Tag: Marcia Shiffman

An Interview with Windows of Understanding artist Marcia Shiffman

Interview by Stacey Nunda, LRWP Spring 2021 Raritan Scholar

In December 2020 I had the opportunity to speak with Marcia Shiffman, the LRWP’s 2021 Windows of Understanding partner artist. I learned about Marcia’s work, how she became involved with the Lower Raritan Watershed Partnership, and how the LRWP’s October 2020 Environmental Justice listening session helped Marcia shape the collages she created for installation as part of the 2021 Windows of Understanding program.

How did you decide on the medium for the artwork you produce?

I would have loved to have done a print but I really couldn’t so I started out by doing sketches and using photographs. I went out with Heather to see her do water quality testing one day, and I took a lot of pictures. Originally I did a sketch based on the photos and took the sketch and created it as a digital image. As I worked through the sketch I decided I wanted to use the photographs more directly, so I took them and modified them. I put them together similar to the sketch but then it got developed into a collage where it combined the photos. When I finished that I decided I would look at creating it as a digital print, so I photographed it then I worked on it a lot in terms of sketching on top of the image and making the collaged photos fit together more smoothly.

What prompted you to incorporate environmental themes in your work?

I’m working with the Lower Raritan Watershed Partnership which is an environmental organization. I looked at an important part of their work. I reviewed their website which is pretty amazing. I tried to show different elements of how the Raritan is used and how access is important. I wanted to tell a story.

How did those environmental themes motivate you to include social and environmental justice, along with environmental equity themes?

Public access to open space is really important and making sure it’s available. That was something that came out strongly in the discussion with the group. Environmental justice, access to clean water…it all ties in. I thought about that when I was doing the images. I remember one of the people at our meeting talked about the need for more trees and more greenery in the city. The need for better access to the park as well, so it was something I thought about when I was putting together the images.

In what ways did you first engage with the work of the Lower Raritan Watershed Partnership?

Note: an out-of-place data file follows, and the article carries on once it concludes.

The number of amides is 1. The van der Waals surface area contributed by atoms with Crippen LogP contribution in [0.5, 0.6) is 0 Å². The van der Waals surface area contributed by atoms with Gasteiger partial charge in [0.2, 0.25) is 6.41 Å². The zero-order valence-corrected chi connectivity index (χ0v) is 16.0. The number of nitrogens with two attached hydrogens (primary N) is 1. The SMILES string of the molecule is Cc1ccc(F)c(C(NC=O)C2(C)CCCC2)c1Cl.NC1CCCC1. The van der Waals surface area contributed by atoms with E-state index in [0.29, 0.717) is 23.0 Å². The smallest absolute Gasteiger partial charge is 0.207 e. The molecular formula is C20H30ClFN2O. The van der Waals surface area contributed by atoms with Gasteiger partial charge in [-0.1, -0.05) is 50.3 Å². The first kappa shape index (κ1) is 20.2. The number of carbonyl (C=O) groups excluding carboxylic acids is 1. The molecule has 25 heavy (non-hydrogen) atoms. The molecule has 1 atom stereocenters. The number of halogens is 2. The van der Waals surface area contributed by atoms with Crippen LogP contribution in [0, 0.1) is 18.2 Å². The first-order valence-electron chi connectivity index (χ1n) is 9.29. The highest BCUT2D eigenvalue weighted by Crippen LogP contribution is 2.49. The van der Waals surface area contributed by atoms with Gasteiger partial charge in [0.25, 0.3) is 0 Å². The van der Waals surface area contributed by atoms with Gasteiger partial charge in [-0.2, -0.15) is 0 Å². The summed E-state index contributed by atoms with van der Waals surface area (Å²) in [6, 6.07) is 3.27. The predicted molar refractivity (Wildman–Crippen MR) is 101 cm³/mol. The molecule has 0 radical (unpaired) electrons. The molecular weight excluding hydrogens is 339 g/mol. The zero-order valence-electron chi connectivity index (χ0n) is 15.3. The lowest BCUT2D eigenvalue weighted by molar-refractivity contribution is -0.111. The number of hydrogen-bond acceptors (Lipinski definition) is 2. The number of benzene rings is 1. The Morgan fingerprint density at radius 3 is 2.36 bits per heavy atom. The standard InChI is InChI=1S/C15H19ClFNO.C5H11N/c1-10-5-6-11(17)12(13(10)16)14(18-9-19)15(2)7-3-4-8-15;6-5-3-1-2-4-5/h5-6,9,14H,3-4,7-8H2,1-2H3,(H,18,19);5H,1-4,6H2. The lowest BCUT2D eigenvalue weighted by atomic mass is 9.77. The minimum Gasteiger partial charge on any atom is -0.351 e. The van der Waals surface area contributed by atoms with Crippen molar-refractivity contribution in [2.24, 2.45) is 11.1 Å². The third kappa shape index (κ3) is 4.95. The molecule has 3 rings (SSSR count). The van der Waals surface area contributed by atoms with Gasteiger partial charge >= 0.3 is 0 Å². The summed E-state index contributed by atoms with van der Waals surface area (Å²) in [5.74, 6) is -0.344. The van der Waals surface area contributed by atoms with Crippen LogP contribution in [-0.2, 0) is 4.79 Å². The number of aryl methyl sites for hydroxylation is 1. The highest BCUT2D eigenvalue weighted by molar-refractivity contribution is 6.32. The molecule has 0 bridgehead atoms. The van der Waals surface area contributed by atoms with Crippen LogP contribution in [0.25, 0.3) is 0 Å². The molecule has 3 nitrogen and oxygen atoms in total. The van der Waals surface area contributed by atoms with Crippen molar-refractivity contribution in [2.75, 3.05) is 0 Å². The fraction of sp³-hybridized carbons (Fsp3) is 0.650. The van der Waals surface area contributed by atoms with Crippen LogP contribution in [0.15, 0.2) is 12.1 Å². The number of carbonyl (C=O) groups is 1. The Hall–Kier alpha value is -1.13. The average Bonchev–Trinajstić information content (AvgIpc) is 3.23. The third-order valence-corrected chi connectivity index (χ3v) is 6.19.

I was coordinating with Heather, the board president. We set up a zoom meeting which was made available to anybody who was on their list to join us to talk about the project and what they felt was important to be considered. Heather had done a really interesting presentation to start the process. I had provided sketches and then I met with Heather and another volunteer. We went to two testing sites and then I visited other sites myself which was really fun. I hadn’t known about some of these parks in Edison and Sayreville. After that I put together the sketches with the photos and sent them to Heather who distributed them to the Partnership for comment.

Your piece “Along the Raritan” showcases the many possibilities for engagement along the river. Which activities would you say have helped you form a personal connection with the Raritan in your own life?

I live in Highland Park so with Covid I’ve walked a lot and a number of them have been at Donaldson Park which is along the Raritan. I think with Covid and lockdown that makes one more aware of the beauty of the river and the need to protect it. You’re really limited where you can go and how you can access things. Mental health is a real issue for a lot of people, especially when you’re isolated or live at home by yourself. Having access, it makes you aware how important open space is.

What feelings or motives do you hope your pieces will evoke in the viewers who see it?

I think one thing is understanding the importance of the Raritan Watershed and how it’s important for everyone in this environment. It does provide, especially along the Raritan, so much open space and options for recreation, for food, for fishing…just enjoying outdoor areas. I think it highlights that. Maybe people may not be aware of how important it is. There’s a need to keep the waterways clean. I hope people will understand that and engage with the Partnership.

I did not know about the Partnership before so I’m really pleased to know about it and I’d like to get more active. I spoke to Heather and I’ve offered to donate my work to get auctioned for the Partnership. I’m very pleased to have been part of this process.

For more about Marcia Shiffman and her work, visit her website at Marcia Shiffman Art.

Please join the LRWP’s mailing list to find out more about how you can participate in the auction for Marcia’s work!